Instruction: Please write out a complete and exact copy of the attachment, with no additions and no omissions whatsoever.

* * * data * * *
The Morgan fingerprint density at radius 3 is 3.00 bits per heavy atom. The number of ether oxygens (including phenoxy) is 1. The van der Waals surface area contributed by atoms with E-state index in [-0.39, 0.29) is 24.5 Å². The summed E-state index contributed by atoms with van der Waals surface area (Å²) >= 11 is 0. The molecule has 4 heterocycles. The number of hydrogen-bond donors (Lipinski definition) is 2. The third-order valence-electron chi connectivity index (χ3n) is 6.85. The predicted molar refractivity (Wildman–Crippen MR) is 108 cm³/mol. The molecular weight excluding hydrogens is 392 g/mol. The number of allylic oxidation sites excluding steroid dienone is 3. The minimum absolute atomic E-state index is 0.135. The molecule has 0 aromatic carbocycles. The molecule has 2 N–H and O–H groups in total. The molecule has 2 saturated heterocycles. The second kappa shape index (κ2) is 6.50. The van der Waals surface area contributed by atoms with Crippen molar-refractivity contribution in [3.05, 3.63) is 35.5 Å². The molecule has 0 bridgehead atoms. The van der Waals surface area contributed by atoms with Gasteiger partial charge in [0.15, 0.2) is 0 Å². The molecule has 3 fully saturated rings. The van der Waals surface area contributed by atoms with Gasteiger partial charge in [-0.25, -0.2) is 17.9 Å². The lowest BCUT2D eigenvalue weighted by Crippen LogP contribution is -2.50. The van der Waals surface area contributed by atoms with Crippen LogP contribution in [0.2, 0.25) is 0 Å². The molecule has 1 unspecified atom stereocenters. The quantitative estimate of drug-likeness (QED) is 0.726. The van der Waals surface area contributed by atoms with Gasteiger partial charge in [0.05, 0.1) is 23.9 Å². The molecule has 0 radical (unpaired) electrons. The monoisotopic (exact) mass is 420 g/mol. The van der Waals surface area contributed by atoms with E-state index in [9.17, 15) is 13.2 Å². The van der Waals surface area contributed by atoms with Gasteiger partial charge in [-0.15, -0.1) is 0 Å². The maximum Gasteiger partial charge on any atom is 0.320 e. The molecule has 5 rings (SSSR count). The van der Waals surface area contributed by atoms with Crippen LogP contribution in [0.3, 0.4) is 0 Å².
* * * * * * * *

The Morgan fingerprint density at radius 3 is 3.00 bits per heavy atom. The number of ether oxygens (including phenoxy) is 1. The van der Waals surface area contributed by atoms with E-state index in [-0.39, 0.29) is 24.5 Å². The summed E-state index contributed by atoms with van der Waals surface area (Å²) >= 11 is 0. The molecule has 4 heterocycles. The number of hydrogen-bond donors (Lipinski definition) is 2. The third-order valence-electron chi connectivity index (χ3n) is 6.85. The predicted molar refractivity (Wildman–Crippen MR) is 108 cm³/mol. The molecular weight excluding hydrogens is 392 g/mol. The number of allylic oxidation sites excluding steroid dienone is 3. The minimum absolute atomic E-state index is 0.135. The molecule has 0 aromatic carbocycles. The molecule has 2 N–H and O–H groups in total. The molecule has 2 saturated heterocycles. The second kappa shape index (κ2) is 6.50. The van der Waals surface area contributed by atoms with Crippen molar-refractivity contribution in [3.05, 3.63) is 35.5 Å². The molecule has 0 bridgehead atoms. The van der Waals surface area contributed by atoms with Gasteiger partial charge in [0.15, 0.2) is 0 Å². The molecule has 3 fully saturated rings. The van der Waals surface area contributed by atoms with Gasteiger partial charge in [-0.25, -0.2) is 17.9 Å². The lowest BCUT2D eigenvalue weighted by Crippen LogP contribution is -2.50. The van der Waals surface area contributed by atoms with Crippen LogP contribution in [0.2, 0.25) is 0 Å². The molecule has 1 unspecified atom stereocenters. The quantitative estimate of drug-likeness (QED) is 0.726. The van der Waals surface area contributed by atoms with Gasteiger partial charge in [0.05, 0.1) is 23.9 Å². The molecule has 0 radical (unpaired) electrons. The monoisotopic (exact) mass is 420 g/mol. The van der Waals surface area contributed by atoms with E-state index in [9.17, 15) is 13.2 Å². The van der Waals surface area contributed by atoms with Gasteiger partial charge in [-0.15, -0.1) is 0 Å². The maximum Gasteiger partial charge on any atom is 0.320 e. The molecule has 5 rings (SSSR count). The van der Waals surface area contributed by atoms with Crippen LogP contribution in [0.3, 0.4) is 0 Å².